Sports

Mustang Jordan Cheney Bound for Swarthmore

George Mason High School’s Jordan Cheney, a 6-foot-7 senior and center on the boys varsity basketball team, recently announced he attend Swarthmore College this fall, to take the floor for the Garnet.

It’s the culmination of a lengthy basketball career at George Mason for Cheney, one which will soon end in the upcoming months.

Dating back to his sophomore year at George Mason, when Cheney first joined the Mustangs’ varsity team, the center has had an giant-sized impact on coach Chris Capannola’s program. As a sophomore, Cheney hit the game-winning shot as time expired in Mason’s Region B, first-round 52-50 victory over Wilson Memorial High School. His second-year campaign was good enough to be named a member of the Second Team All-Bull Run District, a year in which he nearly averaged a double-double.

Beginning in Falls Church’s youth league at age seven, Cheney has routinely taken the court as the tallest player out there. Going into his freshman year at Mason, Cheney says that local private powerhouse Bishop O’Connell began looking at him to attend and play for the Knights, an indication that his height could take him places.

Cheney will join a blossoming Swarthmore program, which competes in the highly lucrative Continental Conference. Coach Lee Wimberly, who is in his 23rd year on the Garnet bench and once coached at Pomona-Pitzer with current San Antonio Spurs leader Gregg Popovich, first saw Cheney at the Hoop Group Elite Camp, held at Albright College in Reading, Penn. What impressed Wimberly the most was Cheney’s dedication to sports and academics, something the coach pinpoints as a trait all Swarthmore athletes hold.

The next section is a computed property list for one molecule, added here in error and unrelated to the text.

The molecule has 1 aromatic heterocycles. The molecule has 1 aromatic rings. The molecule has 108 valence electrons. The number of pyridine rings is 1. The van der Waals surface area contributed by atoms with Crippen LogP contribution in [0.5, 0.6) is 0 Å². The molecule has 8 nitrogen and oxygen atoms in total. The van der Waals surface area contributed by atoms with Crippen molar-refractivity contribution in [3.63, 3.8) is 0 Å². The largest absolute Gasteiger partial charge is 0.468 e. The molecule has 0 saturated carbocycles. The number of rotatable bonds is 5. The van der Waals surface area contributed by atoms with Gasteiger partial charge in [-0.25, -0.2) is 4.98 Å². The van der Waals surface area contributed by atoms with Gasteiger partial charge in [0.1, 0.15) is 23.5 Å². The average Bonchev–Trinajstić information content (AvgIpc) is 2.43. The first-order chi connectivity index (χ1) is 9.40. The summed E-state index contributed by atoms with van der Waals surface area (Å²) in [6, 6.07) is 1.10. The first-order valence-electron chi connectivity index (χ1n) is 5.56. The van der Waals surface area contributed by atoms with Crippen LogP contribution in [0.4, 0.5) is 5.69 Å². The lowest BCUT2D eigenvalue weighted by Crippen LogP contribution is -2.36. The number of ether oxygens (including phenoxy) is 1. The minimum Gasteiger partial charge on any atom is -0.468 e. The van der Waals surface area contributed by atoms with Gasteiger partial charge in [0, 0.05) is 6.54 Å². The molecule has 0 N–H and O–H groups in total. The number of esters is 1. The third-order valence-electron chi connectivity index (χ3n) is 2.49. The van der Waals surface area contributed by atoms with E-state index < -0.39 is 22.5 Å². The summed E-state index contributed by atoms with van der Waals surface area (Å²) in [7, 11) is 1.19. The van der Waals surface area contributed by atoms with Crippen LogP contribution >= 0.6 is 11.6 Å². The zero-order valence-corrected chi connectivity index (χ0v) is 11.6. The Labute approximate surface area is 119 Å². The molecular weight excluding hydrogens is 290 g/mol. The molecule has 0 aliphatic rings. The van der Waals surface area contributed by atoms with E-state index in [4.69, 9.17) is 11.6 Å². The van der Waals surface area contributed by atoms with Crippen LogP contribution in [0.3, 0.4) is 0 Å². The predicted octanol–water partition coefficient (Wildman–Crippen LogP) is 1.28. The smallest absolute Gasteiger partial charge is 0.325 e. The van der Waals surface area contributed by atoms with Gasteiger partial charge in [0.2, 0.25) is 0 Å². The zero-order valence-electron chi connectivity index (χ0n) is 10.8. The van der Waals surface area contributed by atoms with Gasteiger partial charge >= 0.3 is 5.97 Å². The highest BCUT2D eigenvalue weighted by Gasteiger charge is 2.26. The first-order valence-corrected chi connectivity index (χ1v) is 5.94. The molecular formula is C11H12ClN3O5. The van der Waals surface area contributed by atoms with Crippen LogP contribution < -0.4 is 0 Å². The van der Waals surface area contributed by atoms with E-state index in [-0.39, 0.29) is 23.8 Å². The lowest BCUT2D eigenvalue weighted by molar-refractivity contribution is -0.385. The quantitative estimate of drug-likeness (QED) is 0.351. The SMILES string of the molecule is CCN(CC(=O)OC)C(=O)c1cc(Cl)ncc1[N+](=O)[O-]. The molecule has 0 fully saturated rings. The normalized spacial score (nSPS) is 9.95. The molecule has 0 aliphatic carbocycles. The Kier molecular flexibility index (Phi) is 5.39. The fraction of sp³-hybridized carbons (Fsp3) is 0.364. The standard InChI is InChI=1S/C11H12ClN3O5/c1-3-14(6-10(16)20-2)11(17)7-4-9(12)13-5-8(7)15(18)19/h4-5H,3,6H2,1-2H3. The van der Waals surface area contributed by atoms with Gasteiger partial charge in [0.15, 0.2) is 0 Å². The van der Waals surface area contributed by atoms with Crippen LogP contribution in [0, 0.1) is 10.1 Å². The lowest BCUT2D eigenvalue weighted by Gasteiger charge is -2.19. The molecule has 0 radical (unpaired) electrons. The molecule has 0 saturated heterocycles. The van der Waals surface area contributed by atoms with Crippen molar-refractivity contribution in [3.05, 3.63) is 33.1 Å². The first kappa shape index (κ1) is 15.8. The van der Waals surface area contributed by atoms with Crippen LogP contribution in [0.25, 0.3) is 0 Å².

“He is obviously a class act kid and his priorities are in the right place,” Wimberly said. “He recognizes that academics come first and I only want to recruit kids to recognize that. College is an expensive proposition and it’s important that their number one priority is to get a good education. But he also wants basketball to be an important part of the college experience and we also want kids to have that.”

For Cheney, the combination of top-notch academics and the opportunity to take the court for Swarthmore attracted him the most to Wimberly’s program.

“That’s the first thing, the academics,” said Cheney, who plans to enter Swarthmore’s engineering program. “I always wanted to use basketball to get me into a good school. Swarthmore obviously isn’t a basketball powerhouse, but a great academic institution like this allows you to have a great social life on the side but still pull in the good grades.”

Located just outside Philadelphia, Swarthmore (3-12 at press time) currently lists three players on its roster who stand at 6-foot-7, two of whom are freshmen. First-years Ramsey Walker and Eugene Prymak average 1.6 and 4.3 points-per-game, respectively, while junior Sam Lacy is scoring 3.4 per contest. Wimberly, who noted the Garnet’s struggles this year in terms of post-player caliber, envisions Cheney stepping into the Swarthmore rotation next winter.

“We’re hoping that he’ll be able to come right in and do some contributing,” Wimberly said. “He has the potential to be a pretty darn good Division-III player. He has to keep working on his game and keep filling out and physically mature more. But he’s tall and long and seems to have a pretty good work ethic.”

Cheney and Mason still have six Bull Run District games left remaining on their schedule, but having his future all planned out has taken off some of the edge.

“It’s all fun for me, the pressure is gone,” Cheney said. “Still I need to push myself in the future. I don’t have to worry about the stats at much, just worry about winning and playing Mason basketball.”

Though Cheney still has the majority of his senior season left with the Mustangs, the prospect of playing at the collegiate level excites him.

“I’m really excited,” he said. “Growing up the dream is the NBA but right below that is playing college basketball. Early in my life I never thought I’d had the opportunity to do but as I grew up I thought I had a shot.”